The other thing that bothered me was the constant comparison of "speciesim" to racism.  I understand what Singer was trying to accomplish, and I agree with him that in light of decades of scientific evidence that animals feel pain and even, in the case of chimps, have social structures and needs similar to those of humans, it's horrific to think of them being used in often pointless (more on that later) experiments. However, it seems a little disingenuous for a white guy to go around saying, "yes -- repressing farm animals is just like repressing human beings of a different color!" Because what qualifies him to talk about the experience of being racially oppressed, anyway?

It is also beside the point, Singer's point being that animal experimentation is insufficiently evaluated by the responsible scientific authorities and largely unnecessary given our ever more sophisticated use of computer simulations.

But what about cancer and AIDS research?  Well, Singer points out that we've already had decades of cancer research using lab animals, and we're still losing the war on cancer. Also? The bodies of animals may be too different from the bodies of humans to make drug testing on animals of any real use. He then gets into a much criticized and absolutely horrifying ethical gray area by suggesting the use of brain damaged humans as an alternative, but I've read and reread those pages and I think he just makes that suggestion to highlight the inhumanity of using animals in research.    

Next;  The Evils of Factory Farming and Vegetarianism: A Short Guide

Saturday, February 12, 2011

Cafe Jaffa, Back Bay, Boston

Jeannie Berlin knows that when you've got food on your face you've had a good meal.

I think I have a slight milk allergy.  There's something about dairy products that makes me sneeze.  In the past few months, any time I have something with yogurt or cheese or even *eugh* a glass of straight milk, I sneeze loudly and embarrassingly for about the amount of time it takes me to dig my bottle of generic allergy pills out of my messenger bag.  As I did tonight at Cafe Jaffa.  So I'm writing this review in a mild OTC fog.   I'm thinking maybe obtaining a couple vegan cookbooks might be in order if my sinuses are to rest in peace.  Expect to see some vegan-oriented material in the coming weeks.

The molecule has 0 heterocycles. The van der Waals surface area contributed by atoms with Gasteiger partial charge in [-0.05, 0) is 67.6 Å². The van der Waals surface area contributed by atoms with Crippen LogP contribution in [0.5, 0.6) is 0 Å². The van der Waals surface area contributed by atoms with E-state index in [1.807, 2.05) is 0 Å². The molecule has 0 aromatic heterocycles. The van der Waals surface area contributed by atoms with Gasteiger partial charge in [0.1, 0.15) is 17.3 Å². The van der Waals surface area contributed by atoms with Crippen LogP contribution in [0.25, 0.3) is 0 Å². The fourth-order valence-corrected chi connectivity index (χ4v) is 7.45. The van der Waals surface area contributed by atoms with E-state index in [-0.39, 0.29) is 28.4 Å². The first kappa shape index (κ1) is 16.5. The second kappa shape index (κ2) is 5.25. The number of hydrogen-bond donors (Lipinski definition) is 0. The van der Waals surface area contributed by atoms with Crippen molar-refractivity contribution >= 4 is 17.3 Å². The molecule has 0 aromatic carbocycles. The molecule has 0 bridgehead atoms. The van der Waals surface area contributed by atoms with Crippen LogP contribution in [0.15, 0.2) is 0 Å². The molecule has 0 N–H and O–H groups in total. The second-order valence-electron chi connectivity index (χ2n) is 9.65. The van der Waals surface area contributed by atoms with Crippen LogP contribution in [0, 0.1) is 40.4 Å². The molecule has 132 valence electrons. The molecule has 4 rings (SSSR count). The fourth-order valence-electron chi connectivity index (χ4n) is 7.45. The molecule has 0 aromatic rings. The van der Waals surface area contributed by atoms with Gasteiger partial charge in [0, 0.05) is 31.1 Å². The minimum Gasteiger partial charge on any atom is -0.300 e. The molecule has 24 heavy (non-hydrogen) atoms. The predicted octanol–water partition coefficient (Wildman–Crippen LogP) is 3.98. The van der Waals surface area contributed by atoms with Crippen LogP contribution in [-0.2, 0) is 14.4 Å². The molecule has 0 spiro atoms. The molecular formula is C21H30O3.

That said, Cafe Jaffa has an excellent atmosphere -- a picturesquely battered interior, jeweled lamps and brightly painted tables, and good food for a decent price.  You will have to deal with the (to me) slightly nauseating scent of people's sizzling shish kebabs frying as they're taken to the table on metal skillets, but if you don't mind the smell of meat cooking, you will love the vegetarian friendly menu. I had an Israeli white wine --  It was nearly expensive as my meal, but interesting. Dry, with a strong hint of honey. I think you might like it.  We started off our meal with a plate of "Potato Bourekas Cafe Jaffa Style", a savory cross between a dumpling and a knish: mashed potatoes with onions and spices wrapped in a noodle-like dough (it reminded me of the dough they make lotus seed buns out of), seasoned with sesame seeds and fried.  Eric ordered the Falafel Plate with Tahini Dressing, which was fresh and well prepared if (to me -- I'm not a fan of salad) a little on the bland side.  

I had the Big Momma. My name for it, not theirs, but a name that I think is apt: a hommus, baba gannouj, and falafel sandwich.  It was delicious -- crunchy, savory, with a sweet but tart bite from the baba --  but drippy. I felt a little like a revoltingly mannered diner in a movie as I dove into my dinner slurped up hommus and baba juice and got a little bit of falafel on my nose somehow.  Mmmmm.  Always a good sign. 

We took some baklava home, and it was good, but not as good as the best baklava I have ever had, which I had in 1995 at a Greek Orthodox church's bake sale and was one of the earliest "hey, food can be stunning" experiences in my memory.  But then again, no baklava will ever measure up to that.  Cafe Jaffa comes close, though. 

Wednesday, February 2, 2011

Gazpacho Almodovar

Promo pic from Broken Embraces (2009)

A close relative of mine landed in the hospital, and my cat died, so that's why January has been kind of a washout for me, Feast-wise. I also spent much of January working on my New Year's resolution to improve my Spanish so that I can have actual conversations with people about subjects other than the location of the bathrooms at the Museum of Science.  Which was a useful skill once upon a time, when I worked in Visitor Services at the Museum of Science, but hasn't come in that handy since.  So far, I have a noticed an improvement in my reading and writing skills, even if conversationally I'm still firmly stuck in Me Talk Pretty One Day territory. However, I have gotten to see a lot of really good Almodovar movies by way of wanting to improve my listening skills.